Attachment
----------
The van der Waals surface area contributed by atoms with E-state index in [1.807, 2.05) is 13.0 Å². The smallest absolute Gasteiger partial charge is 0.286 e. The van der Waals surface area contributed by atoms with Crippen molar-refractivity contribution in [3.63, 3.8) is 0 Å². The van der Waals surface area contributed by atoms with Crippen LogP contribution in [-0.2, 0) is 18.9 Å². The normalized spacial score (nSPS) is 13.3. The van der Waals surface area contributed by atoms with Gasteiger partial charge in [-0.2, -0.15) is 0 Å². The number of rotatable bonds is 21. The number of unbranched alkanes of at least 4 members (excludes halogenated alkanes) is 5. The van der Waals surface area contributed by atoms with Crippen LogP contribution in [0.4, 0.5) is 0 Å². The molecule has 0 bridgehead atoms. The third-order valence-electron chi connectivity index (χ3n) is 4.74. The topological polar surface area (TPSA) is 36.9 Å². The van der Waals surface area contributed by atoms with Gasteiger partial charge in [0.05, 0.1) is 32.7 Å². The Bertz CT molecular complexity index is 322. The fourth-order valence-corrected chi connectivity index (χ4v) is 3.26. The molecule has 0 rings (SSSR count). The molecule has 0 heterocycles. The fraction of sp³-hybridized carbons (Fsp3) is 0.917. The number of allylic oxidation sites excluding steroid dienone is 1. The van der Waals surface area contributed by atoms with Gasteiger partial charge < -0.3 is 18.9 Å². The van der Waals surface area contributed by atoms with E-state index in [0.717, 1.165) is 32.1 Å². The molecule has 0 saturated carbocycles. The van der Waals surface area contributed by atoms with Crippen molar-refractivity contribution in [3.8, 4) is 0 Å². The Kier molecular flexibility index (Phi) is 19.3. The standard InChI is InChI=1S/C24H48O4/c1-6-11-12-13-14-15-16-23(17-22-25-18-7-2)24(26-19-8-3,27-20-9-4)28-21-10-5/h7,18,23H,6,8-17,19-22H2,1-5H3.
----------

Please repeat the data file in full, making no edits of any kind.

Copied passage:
The van der Waals surface area contributed by atoms with E-state index in [1.807, 2.05) is 13.0 Å². The smallest absolute Gasteiger partial charge is 0.286 e. The van der Waals surface area contributed by atoms with Crippen molar-refractivity contribution in [3.63, 3.8) is 0 Å². The van der Waals surface area contributed by atoms with Crippen LogP contribution in [-0.2, 0) is 18.9 Å². The normalized spacial score (nSPS) is 13.3. The van der Waals surface area contributed by atoms with Gasteiger partial charge in [-0.2, -0.15) is 0 Å². The number of rotatable bonds is 21. The number of unbranched alkanes of at least 4 members (excludes halogenated alkanes) is 5. The van der Waals surface area contributed by atoms with Crippen LogP contribution in [0.4, 0.5) is 0 Å². The molecule has 0 bridgehead atoms. The third-order valence-electron chi connectivity index (χ3n) is 4.74. The topological polar surface area (TPSA) is 36.9 Å². The van der Waals surface area contributed by atoms with Gasteiger partial charge in [0.05, 0.1) is 32.7 Å². The Bertz CT molecular complexity index is 322. The fourth-order valence-corrected chi connectivity index (χ4v) is 3.26. The molecule has 0 rings (SSSR count). The molecule has 0 heterocycles. The fraction of sp³-hybridized carbons (Fsp3) is 0.917. The number of allylic oxidation sites excluding steroid dienone is 1. The van der Waals surface area contributed by atoms with Gasteiger partial charge < -0.3 is 18.9 Å². The van der Waals surface area contributed by atoms with E-state index in [0.717, 1.165) is 32.1 Å². The molecule has 0 saturated carbocycles. The van der Waals surface area contributed by atoms with Crippen molar-refractivity contribution in [3.8, 4) is 0 Å². The Kier molecular flexibility index (Phi) is 19.3. The standard InChI is InChI=1S/C24H48O4/c1-6-11-12-13-14-15-16-23(17-22-25-18-7-2)24(26-19-8-3,27-20-9-4)28-21-10-5/h7,18,23H,6,8-17,19-22H2,1-5H3.